N07 — February 2013 — Hidden Heart Attack
Intro: A heart attack at age 35. That's not supposed to happen. The woman you're about to meet suffered what's called a spontaneous coronary artery dissection, or SCAD. It's a condition that's hard to diagnose and there's very little information available about it. Experts at Mayo Clinic have results from studies aimed at learning more about this life-threatening condition.
"I could have died from this."
Ana [Ah'-nah] Gregg rushed to the E.D. with symptoms of a heart attack.
"Stabbing pain in my chest."
She went home without a diagnosis.
"I was told it was acid reflux. I took some Tums, some Tylenol for pain. Went home and slept it off."
Months later, it happened again.
"I couldn't believe it I was in tears. This couldn't be happening to me."
What happened to Ana was not a typical heart attack. Her doctor told her she suffered a spontaneous coronary artery dissection, or SCAD.
"He gave me a sheet of info that was a tiny paragraph that said here's what SCAD is and we don't know much about it."
"It's when, instead of a plaque building up, the artery splits."
Mayo Clinic Dr. Sharonne Hayes is one of the first doctors to research this uncommon condition, which happens mostly to young women. A tear develops on the inside of a coronary artery, allowing blood to create a split between two layers of the wall. This may result in a loose "flap" of tissue on the inside of the artery. Sometimes the split remains small, but the blood in between the layers can clot, this clot called an intramural hematoma may cause the normal artery channel to become narrow, blocking blood flow to the heart.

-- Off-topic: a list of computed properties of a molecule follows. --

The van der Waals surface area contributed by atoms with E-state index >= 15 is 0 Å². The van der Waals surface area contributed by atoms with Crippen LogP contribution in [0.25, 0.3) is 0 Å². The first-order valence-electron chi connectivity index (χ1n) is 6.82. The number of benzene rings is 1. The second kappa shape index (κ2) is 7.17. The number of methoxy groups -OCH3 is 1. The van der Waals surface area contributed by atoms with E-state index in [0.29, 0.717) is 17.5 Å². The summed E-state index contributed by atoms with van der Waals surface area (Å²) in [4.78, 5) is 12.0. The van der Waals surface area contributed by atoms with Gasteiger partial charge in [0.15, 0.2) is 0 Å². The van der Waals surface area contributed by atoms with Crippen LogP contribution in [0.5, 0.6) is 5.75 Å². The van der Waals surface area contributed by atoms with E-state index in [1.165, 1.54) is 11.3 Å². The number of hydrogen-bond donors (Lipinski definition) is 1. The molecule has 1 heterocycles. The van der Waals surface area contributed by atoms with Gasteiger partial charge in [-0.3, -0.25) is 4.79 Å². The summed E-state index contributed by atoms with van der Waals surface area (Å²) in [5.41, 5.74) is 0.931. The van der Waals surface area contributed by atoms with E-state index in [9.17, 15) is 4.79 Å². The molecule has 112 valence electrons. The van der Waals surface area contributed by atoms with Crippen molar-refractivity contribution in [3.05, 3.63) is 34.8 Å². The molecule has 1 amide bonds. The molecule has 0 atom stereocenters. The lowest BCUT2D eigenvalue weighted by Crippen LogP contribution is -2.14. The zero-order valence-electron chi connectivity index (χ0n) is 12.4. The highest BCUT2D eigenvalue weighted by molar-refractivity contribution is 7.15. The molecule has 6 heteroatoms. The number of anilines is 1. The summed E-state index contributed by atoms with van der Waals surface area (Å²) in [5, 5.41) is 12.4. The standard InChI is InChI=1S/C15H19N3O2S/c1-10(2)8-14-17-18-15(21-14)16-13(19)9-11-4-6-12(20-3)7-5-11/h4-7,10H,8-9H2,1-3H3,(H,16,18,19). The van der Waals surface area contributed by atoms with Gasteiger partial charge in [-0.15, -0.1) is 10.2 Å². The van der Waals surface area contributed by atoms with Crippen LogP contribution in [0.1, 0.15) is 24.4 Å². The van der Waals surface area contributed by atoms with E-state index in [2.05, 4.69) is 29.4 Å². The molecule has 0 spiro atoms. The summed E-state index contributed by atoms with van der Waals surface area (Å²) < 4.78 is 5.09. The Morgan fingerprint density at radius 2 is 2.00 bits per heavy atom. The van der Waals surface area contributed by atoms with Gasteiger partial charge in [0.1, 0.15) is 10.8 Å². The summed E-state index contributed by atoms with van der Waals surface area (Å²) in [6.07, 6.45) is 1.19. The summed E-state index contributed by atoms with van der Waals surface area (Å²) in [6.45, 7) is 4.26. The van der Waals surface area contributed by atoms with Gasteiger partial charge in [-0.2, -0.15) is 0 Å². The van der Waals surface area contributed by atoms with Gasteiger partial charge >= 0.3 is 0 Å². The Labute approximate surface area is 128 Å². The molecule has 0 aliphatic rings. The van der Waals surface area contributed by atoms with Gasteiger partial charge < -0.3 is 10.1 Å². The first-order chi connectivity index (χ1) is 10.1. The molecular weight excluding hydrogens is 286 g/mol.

Dr. Hayes' research, published in the journal Circulation, reveals new information about this condition. First, angiograms, which help visualize arteries, could make the problem worse by lengthening the tear, so additional imaging techniques should be considered.
Second, her data shows SCAD patients had a higher than expected rate of having an artery condition called fibro muscular dysplasia, which could increase the risk of SCAD. Third, she found recurrence is not as rare as once thought.
After having seven stents placed to keep her arteries open, Ana is grateful for every second with her boys.
Every day I think God's given me a new day with my kids, with my husband.
For Mayo Clinic News Network, I'm Vivien Williams.
Dr. Hayes is founder of Mayo Clinic's Women's Heart Clinic. With her colleagues, she has launched studies to develop a registry of SCAD patients and a bio bank where DNA and other samples can be stored for future research.
Dr. Hayes says all people who've had a SCAD should have regular check-ups with a cardiologist, because they may be at risk of it happening again.
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